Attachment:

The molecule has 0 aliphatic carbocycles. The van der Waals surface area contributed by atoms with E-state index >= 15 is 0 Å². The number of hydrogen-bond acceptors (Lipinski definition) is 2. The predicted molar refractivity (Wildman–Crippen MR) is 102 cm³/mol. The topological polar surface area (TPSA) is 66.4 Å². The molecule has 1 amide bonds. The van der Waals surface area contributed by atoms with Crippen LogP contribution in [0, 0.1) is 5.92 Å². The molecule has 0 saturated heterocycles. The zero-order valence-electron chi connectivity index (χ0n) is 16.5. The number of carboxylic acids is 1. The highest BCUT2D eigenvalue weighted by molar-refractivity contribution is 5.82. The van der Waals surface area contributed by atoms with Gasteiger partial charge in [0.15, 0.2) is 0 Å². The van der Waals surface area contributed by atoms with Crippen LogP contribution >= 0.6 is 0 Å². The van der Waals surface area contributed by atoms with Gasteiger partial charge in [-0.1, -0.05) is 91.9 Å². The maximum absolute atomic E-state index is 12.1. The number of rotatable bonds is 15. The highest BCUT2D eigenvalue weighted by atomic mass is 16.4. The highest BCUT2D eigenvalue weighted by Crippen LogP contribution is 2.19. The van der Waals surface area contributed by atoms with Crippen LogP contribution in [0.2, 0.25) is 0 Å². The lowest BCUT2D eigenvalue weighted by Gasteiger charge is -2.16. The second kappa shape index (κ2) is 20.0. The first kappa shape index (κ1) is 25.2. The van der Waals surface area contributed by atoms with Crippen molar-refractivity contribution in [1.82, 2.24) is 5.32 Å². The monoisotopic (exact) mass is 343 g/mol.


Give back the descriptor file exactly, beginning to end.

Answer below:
The molecule has 0 aliphatic carbocycles. The van der Waals surface area contributed by atoms with E-state index >= 15 is 0 Å². The number of hydrogen-bond acceptors (Lipinski definition) is 2. The predicted molar refractivity (Wildman–Crippen MR) is 102 cm³/mol. The topological polar surface area (TPSA) is 66.4 Å². The molecule has 1 amide bonds. The van der Waals surface area contributed by atoms with Crippen LogP contribution in [0, 0.1) is 5.92 Å². The molecule has 0 saturated heterocycles. The zero-order valence-electron chi connectivity index (χ0n) is 16.5. The number of carboxylic acids is 1. The highest BCUT2D eigenvalue weighted by molar-refractivity contribution is 5.82. The van der Waals surface area contributed by atoms with Gasteiger partial charge in [0.15, 0.2) is 0 Å². The van der Waals surface area contributed by atoms with Crippen LogP contribution >= 0.6 is 0 Å². The van der Waals surface area contributed by atoms with Gasteiger partial charge in [-0.1, -0.05) is 91.9 Å². The maximum absolute atomic E-state index is 12.1. The number of rotatable bonds is 15. The highest BCUT2D eigenvalue weighted by atomic mass is 16.4. The highest BCUT2D eigenvalue weighted by Crippen LogP contribution is 2.19. The van der Waals surface area contributed by atoms with Crippen LogP contribution in [0.2, 0.25) is 0 Å². The lowest BCUT2D eigenvalue weighted by Gasteiger charge is -2.16. The second kappa shape index (κ2) is 20.0. The first kappa shape index (κ1) is 25.2. The van der Waals surface area contributed by atoms with Crippen molar-refractivity contribution in [1.82, 2.24) is 5.32 Å². The monoisotopic (exact) mass is 343 g/mol.